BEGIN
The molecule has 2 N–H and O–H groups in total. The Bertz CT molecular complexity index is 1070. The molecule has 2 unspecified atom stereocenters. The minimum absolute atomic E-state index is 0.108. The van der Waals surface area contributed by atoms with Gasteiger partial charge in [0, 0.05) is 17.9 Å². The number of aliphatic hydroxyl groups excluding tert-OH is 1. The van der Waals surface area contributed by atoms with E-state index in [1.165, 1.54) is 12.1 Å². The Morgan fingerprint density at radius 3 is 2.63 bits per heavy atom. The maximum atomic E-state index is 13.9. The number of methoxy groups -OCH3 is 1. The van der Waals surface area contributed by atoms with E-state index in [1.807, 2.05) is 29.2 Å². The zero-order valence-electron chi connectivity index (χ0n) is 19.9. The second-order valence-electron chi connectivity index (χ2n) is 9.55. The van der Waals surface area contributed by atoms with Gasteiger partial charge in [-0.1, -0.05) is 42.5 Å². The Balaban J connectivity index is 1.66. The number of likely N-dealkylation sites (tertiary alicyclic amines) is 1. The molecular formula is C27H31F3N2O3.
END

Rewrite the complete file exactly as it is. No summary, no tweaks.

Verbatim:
The molecule has 2 N–H and O–H groups in total. The Bertz CT molecular complexity index is 1070. The molecule has 2 unspecified atom stereocenters. The minimum absolute atomic E-state index is 0.108. The van der Waals surface area contributed by atoms with Gasteiger partial charge in [0, 0.05) is 17.9 Å². The number of aliphatic hydroxyl groups excluding tert-OH is 1. The van der Waals surface area contributed by atoms with E-state index in [1.165, 1.54) is 12.1 Å². The Morgan fingerprint density at radius 3 is 2.63 bits per heavy atom. The maximum atomic E-state index is 13.9. The number of methoxy groups -OCH3 is 1. The van der Waals surface area contributed by atoms with E-state index in [1.807, 2.05) is 29.2 Å². The zero-order valence-electron chi connectivity index (χ0n) is 19.9. The second-order valence-electron chi connectivity index (χ2n) is 9.55. The van der Waals surface area contributed by atoms with Gasteiger partial charge in [-0.1, -0.05) is 42.5 Å². The Balaban J connectivity index is 1.66. The number of likely N-dealkylation sites (tertiary alicyclic amines) is 1. The molecular formula is C27H31F3N2O3.